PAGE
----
Supported by a Grand Challenge award for bringing animal and human health sectors together, and working with partners across RCZI, PHFI, LSHTM & Yale, we have tried to combine disease transmission and economic evaluation models with decision analytic techniques to present a series of cost and impact results from the perspectives of different sectors drawn from a single integrative database.
We started out our exercise by mapping existing information needs of key rabies stakeholders in India in early 2015. We presented our approach and preliminary findings of a generalized cost effectiveness of rabies control in Tamil Nadu at a stakeholder meeting organized on 7-8 September 2015 in Delhi. The meeting participants consisted of researchers as well as policy makers from animal and human health sectors. Participants included officers from WHO, AWBI, GALVmed, NIVEDI, FIAPO as well as the Departments of Public Health and Animal Husbandry from Government of Tamil Nadu.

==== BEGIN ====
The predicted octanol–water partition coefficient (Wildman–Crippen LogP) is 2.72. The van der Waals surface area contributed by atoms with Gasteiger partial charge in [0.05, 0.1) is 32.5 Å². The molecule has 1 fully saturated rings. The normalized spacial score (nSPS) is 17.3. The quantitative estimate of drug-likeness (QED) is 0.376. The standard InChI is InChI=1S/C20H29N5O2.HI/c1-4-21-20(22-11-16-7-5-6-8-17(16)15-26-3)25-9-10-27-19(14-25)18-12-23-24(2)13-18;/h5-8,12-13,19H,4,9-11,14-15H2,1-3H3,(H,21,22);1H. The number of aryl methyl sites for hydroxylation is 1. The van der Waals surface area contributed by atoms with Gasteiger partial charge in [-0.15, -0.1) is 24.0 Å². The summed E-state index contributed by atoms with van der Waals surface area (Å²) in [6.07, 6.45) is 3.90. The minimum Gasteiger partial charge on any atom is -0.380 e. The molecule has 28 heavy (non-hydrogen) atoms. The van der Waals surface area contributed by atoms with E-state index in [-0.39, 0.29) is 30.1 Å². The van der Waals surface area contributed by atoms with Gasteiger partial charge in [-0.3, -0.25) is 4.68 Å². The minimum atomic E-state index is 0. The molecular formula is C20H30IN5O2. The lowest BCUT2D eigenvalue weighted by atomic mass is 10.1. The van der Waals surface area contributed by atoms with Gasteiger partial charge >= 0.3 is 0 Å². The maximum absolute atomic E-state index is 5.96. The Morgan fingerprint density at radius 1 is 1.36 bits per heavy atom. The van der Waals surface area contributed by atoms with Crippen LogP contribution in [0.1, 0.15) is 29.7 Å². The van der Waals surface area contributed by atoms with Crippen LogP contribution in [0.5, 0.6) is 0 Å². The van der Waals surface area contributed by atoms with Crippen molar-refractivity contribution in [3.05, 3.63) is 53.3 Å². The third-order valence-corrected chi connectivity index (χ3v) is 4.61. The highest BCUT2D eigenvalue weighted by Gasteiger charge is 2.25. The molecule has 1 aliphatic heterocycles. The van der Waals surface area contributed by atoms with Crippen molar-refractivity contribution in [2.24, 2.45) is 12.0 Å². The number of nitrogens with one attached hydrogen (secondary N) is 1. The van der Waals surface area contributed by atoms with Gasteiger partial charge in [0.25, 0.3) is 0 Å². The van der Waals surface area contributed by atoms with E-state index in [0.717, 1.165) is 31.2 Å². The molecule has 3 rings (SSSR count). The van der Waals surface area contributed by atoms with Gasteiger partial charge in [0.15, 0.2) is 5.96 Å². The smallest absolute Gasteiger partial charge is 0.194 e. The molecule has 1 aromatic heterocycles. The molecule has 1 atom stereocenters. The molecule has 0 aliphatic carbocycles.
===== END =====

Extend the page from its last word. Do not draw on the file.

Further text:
We analysed the costs and impacts of different combinations of rabies interventions across human, canine and livestock sectors across a 20-year time horizon. From our analysis, it seems that rabies transmission can be controlled relatively quickly with moderate coverage of canine vaccination. A modified ABC-AR strategy consisting of female-only sterilisation also yielded promising results.
Political economy of rabies